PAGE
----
Christian persecution in Iran has a history of more than 36 years. Persecution of Christian converts has probably begun since the introduction of Christian faith to Iran before the year 40 AD.
Iranian Jews have most likely participated on the first feast of booths (Pentecost) after the event of crucifixion of Jesus Christ in Jerusalem and heard Peter’s preaching, believed in Christ and were baptized. After returning to their homeland, they dealt with the opposition of their former fellow believers.
Such persecution has not been unprecedented in the history of two thousand years of Christians, but has also spread. The intensity of this persecution has been increased or decreased by the change of political situation of different periods.
In the recent 36 years, after the Islamic regime coming to power in Iran, Iranian Christians have faced various persecutions, ranging from the violation of the rights of citizenship to the physical elimination of the leaders of the churches in the Iranian government terrorist acts.
Armenian and Assyrian brothers who served among Persian-speaking Iranian Churches stood even at the price of losing their life in proclaiming the good news.
The climax of such resistance manifested in the martyrdom of Bishop Haik Hovsepian Mehr. His blood the same as Stephan’s, the first martyr in the first decade of the century, raised great revival among his countrymen.
After the outbreak of this revival, it was time to oppress the Christian converts. Iranian government has targeted mostly to the Christian converts who have come to Jesus from the Muslim background and accepted Him as their Lord and Savior. Acceptance of the Christian faith, especially in the Islamic Republic of Iran which claims the leadership of the Islamic world, is efficiently an ideological failure.
So far, the security efforts of Iran rulers have had a reversed result. With the intensity of pressures on churches, believers started to worship Christ in their homes. Forced closure of churches caused follower of Islam more eager to Christ. The attack on house churches, arrest, and torture of Persian Christian leaders did not prevent the revival in Iran. But the news stimulated the growth of Persian churches inside and outside of Iran. Iranian security apparatus, with pressure on the families of the prisoners, forced many to leave the country. Christian outcasts continued their service among Persian speakers out of Iran, thus, more Persian-speaking churches flourished around the world. Persian Christian networks, news on persecuted church of Iran on internet and etc. addressed millions of people. More Iranians saw and believed in Christ.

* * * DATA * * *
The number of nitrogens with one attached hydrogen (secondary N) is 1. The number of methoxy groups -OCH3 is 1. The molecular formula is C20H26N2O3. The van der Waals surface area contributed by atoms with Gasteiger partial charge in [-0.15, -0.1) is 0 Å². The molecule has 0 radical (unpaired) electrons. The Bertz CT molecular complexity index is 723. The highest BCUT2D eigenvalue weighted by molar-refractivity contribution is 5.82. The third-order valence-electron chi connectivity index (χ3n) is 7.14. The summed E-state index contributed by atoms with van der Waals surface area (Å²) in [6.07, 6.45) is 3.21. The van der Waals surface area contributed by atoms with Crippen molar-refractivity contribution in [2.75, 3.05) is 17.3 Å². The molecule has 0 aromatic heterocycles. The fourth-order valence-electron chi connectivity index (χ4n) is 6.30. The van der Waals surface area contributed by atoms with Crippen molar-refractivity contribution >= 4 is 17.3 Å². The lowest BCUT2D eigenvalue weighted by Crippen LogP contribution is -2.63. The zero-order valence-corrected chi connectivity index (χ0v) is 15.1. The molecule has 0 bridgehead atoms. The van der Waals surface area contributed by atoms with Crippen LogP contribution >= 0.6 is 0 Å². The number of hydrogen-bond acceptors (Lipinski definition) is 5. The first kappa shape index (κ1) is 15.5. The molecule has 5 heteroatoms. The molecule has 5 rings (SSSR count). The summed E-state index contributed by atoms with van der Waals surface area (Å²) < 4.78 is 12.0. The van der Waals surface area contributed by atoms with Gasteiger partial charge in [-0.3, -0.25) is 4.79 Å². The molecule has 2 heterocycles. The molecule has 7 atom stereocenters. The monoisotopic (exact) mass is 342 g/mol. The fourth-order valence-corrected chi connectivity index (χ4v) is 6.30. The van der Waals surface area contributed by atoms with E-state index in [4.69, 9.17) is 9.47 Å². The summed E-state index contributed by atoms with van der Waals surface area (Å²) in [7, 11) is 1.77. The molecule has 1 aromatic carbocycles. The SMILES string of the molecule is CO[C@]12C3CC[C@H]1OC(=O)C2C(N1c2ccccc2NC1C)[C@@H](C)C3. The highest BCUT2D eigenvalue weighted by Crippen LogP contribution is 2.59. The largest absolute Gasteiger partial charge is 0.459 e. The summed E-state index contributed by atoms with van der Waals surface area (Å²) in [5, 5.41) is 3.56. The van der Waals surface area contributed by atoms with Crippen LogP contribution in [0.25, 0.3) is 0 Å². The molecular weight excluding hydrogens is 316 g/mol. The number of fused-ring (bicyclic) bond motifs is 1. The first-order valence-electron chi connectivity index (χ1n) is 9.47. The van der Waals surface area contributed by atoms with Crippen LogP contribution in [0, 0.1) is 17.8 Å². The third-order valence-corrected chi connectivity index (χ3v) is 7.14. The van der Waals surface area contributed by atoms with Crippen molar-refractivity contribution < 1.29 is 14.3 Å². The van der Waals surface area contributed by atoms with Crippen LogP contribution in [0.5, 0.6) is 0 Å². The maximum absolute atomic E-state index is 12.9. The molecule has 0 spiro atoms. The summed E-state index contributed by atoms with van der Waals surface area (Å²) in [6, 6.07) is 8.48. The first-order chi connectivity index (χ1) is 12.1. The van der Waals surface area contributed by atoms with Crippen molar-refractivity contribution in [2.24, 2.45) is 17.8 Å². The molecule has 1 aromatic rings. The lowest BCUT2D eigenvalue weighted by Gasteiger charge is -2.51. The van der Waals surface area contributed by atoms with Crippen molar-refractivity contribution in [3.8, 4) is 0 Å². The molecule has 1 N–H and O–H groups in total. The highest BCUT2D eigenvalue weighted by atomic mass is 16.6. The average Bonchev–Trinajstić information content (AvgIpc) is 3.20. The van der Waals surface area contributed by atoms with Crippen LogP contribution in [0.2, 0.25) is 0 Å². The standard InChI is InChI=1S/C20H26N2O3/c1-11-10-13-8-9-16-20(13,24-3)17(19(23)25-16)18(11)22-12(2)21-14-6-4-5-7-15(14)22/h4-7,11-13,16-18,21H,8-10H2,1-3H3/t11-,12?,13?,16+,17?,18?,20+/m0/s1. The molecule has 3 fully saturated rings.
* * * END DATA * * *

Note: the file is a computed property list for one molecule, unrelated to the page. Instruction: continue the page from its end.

“And we know that for those who love God all things work together for good, for those who are called according to his purpose.” Romans 8: 28
At the height of government persecution of Persian Christians, however, Iranian outside Iran rushed to help their countrymen, to become their voices, and returned to Iran for their comfort. They were not afraid to take actions. Now, there are pastors and priests imprisoned with other Christian prisoners in Iran. Those who did not prefer the security and prosperity they had outside Iran and stood next to their brothers. Saeed Abedinis are not a few. Also, the prison walls did not prevent ears to hear the servants of the living Christ, and every day, God raise the number of the saved people in the church.
Not surprisingly, among the believers in the Lord Jesus are either the religious elite young Muslims for whom the rulers have planned and dreamed for many years or the children and close relatives of these Iranian officials who must be either the top leaders of the third generation. The smoke of the fire they lit up has gone into their own eyes. As there is a saying that goes, “what goes around comes around.”
In Acts 2: 9-11, among the religious Jews who were from different nations, Luke at the beginning of the verse points us to “Parthians, Medes, and Elamites”. Luke the author of this report, who is known for his accuracy in reporting events, has chosen the order of the names of the nations neither based on the alphabetical order nor the geographical distance. Rejecting these two hypotheses is not a difficult task. It is more probable that including the Iranian nations at the beginning of the names was due to the large number of Jewish population in Iran.
Accordingly, you will hear a song from Rev. Aramais Gharakhanian. He dedicated this song to all the Christian prisoners who have retained their faith under pressure and persecution.